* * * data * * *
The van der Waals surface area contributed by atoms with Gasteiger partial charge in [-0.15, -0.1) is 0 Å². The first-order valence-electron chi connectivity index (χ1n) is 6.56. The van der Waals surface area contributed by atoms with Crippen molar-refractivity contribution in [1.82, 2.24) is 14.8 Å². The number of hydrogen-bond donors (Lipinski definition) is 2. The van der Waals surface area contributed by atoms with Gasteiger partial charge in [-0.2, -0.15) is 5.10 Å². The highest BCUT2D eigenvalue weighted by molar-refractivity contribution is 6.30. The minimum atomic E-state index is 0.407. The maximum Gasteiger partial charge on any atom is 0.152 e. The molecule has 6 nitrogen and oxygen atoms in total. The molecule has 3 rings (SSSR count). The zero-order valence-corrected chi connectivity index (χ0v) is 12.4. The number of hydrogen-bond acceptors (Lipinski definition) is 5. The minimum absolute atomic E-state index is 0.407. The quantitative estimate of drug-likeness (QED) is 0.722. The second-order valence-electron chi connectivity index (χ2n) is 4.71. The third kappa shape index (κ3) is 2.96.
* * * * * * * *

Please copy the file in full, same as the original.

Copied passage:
The van der Waals surface area contributed by atoms with Gasteiger partial charge in [-0.15, -0.1) is 0 Å². The first-order valence-electron chi connectivity index (χ1n) is 6.56. The van der Waals surface area contributed by atoms with Crippen molar-refractivity contribution in [1.82, 2.24) is 14.8 Å². The number of hydrogen-bond donors (Lipinski definition) is 2. The van der Waals surface area contributed by atoms with Gasteiger partial charge in [-0.2, -0.15) is 5.10 Å². The highest BCUT2D eigenvalue weighted by molar-refractivity contribution is 6.30. The minimum atomic E-state index is 0.407. The maximum Gasteiger partial charge on any atom is 0.152 e. The molecule has 6 nitrogen and oxygen atoms in total. The molecule has 3 rings (SSSR count). The zero-order valence-corrected chi connectivity index (χ0v) is 12.4. The number of hydrogen-bond acceptors (Lipinski definition) is 5. The minimum absolute atomic E-state index is 0.407. The quantitative estimate of drug-likeness (QED) is 0.722. The second-order valence-electron chi connectivity index (χ2n) is 4.71. The third kappa shape index (κ3) is 2.96.